Karen Smalley and Steven Luftman have lived in a rent-controlled apartment in West Hollywood for 18 years. Through the Ellis Act, they're being evicted so their landlord can make way for taller condos. Kristen Lepore
Renters who are being evicted from a Beverly Grove apartment held a protest on Wednesday in front of the home of their landlord — a man who also happens to be chairman of California’s Housing and Finance Agency.
Matthew Jacobs plans to demolish nine rent-controlled units on Flores Avenue to build taller four-story condominiums with parking garages. The new plans include eleven single family units that will be sold at market value. Residents say this will displace 17 tenants.
Jacobs also has plans to demolish rent-controlled units in the Fairfax District to make way for eight condos.
As the face of the state's housing authority, Jacobs shouldn't be taking affordable housing off the market, said Larry Gross, executive director of the Coalition for Economic Survival.
"Here is a person who is supposed to be producing or helping get affordable housing get produced in the state actually knocking down existing affordable housing so he can profit off building luxury units," he said.
Jacobs is using the Ellis Act, which allows landlords to get out of the rental business and evict tenants as long as they either sell, convert to condominiums or let the property sit vacant. Ellis Act evictions are on the rise, according to the L.A. Housing and Community Investment Department. Landlords cleared out 725 apartments in 2014, compared to 308 the year before.
Jacobs told KPCC his development will add units to the housing market — and he’s not changing his plans.
Mandy Sherman lives one block from the building slated for demolition. She said her neighborhood is a dying breed.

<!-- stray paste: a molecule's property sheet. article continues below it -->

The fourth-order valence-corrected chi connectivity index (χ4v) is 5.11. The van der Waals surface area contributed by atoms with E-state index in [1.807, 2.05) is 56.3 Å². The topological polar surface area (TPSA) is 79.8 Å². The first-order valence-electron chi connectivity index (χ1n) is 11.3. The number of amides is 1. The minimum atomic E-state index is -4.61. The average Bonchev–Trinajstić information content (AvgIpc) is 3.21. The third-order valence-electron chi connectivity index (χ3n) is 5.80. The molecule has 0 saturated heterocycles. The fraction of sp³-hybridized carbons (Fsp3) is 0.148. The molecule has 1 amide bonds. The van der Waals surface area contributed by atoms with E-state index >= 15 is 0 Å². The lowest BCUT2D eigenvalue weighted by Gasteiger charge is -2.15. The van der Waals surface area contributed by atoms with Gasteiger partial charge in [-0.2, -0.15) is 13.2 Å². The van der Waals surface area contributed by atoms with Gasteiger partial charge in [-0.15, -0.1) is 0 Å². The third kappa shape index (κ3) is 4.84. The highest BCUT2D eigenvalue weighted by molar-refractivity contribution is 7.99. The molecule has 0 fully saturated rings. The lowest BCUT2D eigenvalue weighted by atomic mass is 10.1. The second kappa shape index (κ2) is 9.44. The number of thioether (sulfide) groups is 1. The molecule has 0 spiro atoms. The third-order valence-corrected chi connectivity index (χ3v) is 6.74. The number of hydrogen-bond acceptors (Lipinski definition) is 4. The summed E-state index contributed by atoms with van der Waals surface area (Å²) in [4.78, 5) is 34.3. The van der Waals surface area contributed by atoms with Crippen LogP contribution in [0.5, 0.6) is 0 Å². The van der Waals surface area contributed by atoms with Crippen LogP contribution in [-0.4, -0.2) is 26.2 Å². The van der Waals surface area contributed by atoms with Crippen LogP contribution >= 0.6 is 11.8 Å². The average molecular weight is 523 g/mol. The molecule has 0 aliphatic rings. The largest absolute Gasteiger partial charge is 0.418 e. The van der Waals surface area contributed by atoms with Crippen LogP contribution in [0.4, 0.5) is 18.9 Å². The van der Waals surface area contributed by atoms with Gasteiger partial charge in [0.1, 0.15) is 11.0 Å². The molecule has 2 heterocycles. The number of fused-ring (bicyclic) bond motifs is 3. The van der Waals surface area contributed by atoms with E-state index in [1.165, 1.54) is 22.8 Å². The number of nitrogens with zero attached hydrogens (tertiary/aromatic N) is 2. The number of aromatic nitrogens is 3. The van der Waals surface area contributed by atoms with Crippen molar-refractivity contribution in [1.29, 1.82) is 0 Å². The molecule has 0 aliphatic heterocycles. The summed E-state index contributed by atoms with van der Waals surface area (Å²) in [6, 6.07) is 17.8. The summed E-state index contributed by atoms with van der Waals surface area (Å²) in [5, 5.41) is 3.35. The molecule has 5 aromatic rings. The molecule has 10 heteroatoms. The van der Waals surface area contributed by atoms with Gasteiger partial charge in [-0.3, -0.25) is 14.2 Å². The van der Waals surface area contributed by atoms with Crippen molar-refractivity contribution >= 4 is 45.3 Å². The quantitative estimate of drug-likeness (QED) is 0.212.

"We all talk to each other and look out for each other," she said. "And all of my neighbors are getting evicted one by one."
Karen Smalley moved from New York to Flores Street 18 years ago. She pays under $2,000 in rent for the two-bedroom apartment. She said renters should have more rights.
"My home is being destroyed; it’s incredibly heartbreaking to look at the walls I live in and know that we can’t afford to stay in our neighborhood," she said.
A spokesperson for the California Housing Finance Agency said this is a private matter, and the agency won't be getting involved.
"As the chairman of the CalHFA Board, Mr. Jacobs has fully supported the mission of the Agency by providing oversight on the implementation of financing and administrative programs to increase affordable rental housing throughout the state so more Californians have a place to call home,” wrote Melissa Flores in a statement from the agency.
Protesters said they’ll be asking Gov. Jerry Brown to remove Jacobs from his board position.
Correction: This article originally stated that Jacobs' apartments are in West Hollywood. We regret the error.